by Ken Read
Puma Ocean Racing skipper Ken Read updates us on the crew’s progress in the Volvo Ocean Race as they near the end of day four.
Ryan Godfrey taking some light-air downtime to strengthen spreader patches before the expected cold fronts arrives.
If you had told me that six boats would sail out the Med, then just after the exit at Gibraltar one third of the fleet would be at the dock, one third would take a left and head down the African coast, and the other third would head due west in search of frontal breeze to get south on…I would have looked at you like you had six heads.
Unreal! And, exactly what I didn't think would happen. My guess was that six boats were going to sail around the world in a bunch.
Then Camper decided to come our way, so the French are the lonely warriors heading the traditional trade route. Still pretty amazing. A split in the fleet with 39,500 miles to go!
I have to admit I like our spot, but there is a long way to go to the Doldrums. In essence, that is where we are all targeting – a spot to try and get through with the least light and crappy wind. That’s key to the success of this leg.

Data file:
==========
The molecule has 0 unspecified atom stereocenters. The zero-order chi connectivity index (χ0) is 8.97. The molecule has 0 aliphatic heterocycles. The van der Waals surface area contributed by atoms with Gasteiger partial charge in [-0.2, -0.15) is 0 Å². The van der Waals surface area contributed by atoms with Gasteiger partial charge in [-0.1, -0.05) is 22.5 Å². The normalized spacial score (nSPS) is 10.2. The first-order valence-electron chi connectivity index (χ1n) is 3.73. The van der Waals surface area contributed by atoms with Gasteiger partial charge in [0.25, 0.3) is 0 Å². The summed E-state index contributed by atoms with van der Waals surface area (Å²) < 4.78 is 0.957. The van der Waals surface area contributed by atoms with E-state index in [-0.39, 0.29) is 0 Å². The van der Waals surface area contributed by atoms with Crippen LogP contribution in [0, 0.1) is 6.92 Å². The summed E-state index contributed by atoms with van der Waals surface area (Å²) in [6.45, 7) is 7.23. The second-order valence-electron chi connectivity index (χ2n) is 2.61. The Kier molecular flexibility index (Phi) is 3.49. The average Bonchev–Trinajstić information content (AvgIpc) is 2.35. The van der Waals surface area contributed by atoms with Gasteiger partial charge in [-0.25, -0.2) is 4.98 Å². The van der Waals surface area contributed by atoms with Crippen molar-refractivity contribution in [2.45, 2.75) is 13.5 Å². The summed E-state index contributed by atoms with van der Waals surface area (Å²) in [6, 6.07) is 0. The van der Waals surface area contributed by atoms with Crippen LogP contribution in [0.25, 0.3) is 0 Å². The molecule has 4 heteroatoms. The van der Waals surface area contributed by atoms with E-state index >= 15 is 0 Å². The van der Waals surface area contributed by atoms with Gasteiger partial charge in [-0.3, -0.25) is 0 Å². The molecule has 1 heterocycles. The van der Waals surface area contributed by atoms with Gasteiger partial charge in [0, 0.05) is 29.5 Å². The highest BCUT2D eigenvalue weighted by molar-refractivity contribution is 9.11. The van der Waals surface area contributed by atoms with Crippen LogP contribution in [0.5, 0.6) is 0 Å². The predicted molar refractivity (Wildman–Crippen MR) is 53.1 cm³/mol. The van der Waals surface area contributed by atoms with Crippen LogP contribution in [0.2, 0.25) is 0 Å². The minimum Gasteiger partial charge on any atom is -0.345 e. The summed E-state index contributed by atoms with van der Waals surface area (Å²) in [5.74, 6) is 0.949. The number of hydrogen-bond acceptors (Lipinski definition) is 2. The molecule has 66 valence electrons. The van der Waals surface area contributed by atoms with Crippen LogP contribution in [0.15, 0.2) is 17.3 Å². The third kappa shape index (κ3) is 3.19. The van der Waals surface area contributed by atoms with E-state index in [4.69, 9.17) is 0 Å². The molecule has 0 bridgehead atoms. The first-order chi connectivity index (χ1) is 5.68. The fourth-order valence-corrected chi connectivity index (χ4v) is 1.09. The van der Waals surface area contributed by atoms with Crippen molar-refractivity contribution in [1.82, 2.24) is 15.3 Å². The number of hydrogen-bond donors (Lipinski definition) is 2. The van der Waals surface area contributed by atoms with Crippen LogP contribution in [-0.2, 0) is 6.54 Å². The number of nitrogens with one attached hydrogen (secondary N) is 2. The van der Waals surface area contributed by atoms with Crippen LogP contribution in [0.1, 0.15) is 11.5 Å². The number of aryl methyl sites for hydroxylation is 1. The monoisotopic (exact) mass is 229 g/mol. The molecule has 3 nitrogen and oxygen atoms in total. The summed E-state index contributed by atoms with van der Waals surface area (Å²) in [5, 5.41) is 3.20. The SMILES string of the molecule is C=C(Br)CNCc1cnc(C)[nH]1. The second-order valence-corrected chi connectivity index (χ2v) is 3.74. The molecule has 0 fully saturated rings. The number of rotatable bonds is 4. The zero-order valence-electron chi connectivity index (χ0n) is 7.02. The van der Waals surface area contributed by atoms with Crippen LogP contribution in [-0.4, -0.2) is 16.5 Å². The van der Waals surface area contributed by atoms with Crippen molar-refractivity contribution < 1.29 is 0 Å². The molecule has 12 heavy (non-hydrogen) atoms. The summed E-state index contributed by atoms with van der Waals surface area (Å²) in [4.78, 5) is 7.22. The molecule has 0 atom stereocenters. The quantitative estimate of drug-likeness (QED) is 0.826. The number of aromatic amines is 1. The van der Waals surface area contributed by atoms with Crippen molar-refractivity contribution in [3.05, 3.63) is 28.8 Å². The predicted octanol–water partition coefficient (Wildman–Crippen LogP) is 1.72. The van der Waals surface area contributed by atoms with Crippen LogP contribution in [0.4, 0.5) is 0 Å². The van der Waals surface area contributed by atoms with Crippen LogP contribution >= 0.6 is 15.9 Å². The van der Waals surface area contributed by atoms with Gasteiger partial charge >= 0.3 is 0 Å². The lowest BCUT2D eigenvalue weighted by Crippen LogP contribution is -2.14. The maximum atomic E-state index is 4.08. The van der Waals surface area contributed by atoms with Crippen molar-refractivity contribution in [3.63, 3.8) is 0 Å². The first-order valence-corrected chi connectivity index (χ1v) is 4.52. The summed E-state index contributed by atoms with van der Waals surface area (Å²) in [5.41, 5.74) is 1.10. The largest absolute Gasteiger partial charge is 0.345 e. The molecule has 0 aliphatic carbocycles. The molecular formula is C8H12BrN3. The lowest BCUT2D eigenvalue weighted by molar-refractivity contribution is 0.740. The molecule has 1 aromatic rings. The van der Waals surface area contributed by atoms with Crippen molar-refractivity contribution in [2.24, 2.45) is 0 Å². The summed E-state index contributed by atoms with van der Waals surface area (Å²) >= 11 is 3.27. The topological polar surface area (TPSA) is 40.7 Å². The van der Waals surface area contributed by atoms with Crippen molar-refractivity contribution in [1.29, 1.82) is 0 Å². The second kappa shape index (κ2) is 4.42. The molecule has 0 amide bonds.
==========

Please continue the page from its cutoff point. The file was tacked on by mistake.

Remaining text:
Fortunately, life on board is pretty much back to normal. Finally some much needed sleep, a little mending and the troops are good to go.
Newcomers Rome Kirby and Amory Ross are both wondering if we will be going upwind all the way around the world. At this point the answer would have to be yes.
We are glued to the hip of our buddies on Telefónica, heading west as quickly as we can in a crummy sea state and ever changing breeze strengths. Not great sailing, but at least we are moving today.
Kelvin Harrap stands by on the mainsheet. PUMA Ocean Racing powered by BERG during leg 1 of the Volvo Ocean Race 2011-12, from Alicante, Spain to Cape Town, South Africa. (Credit: Amory Ross/PUMA Ocean Racing/Volvo Ocean Race)
Puma Ocean Racing website
Volvo Ocean Race website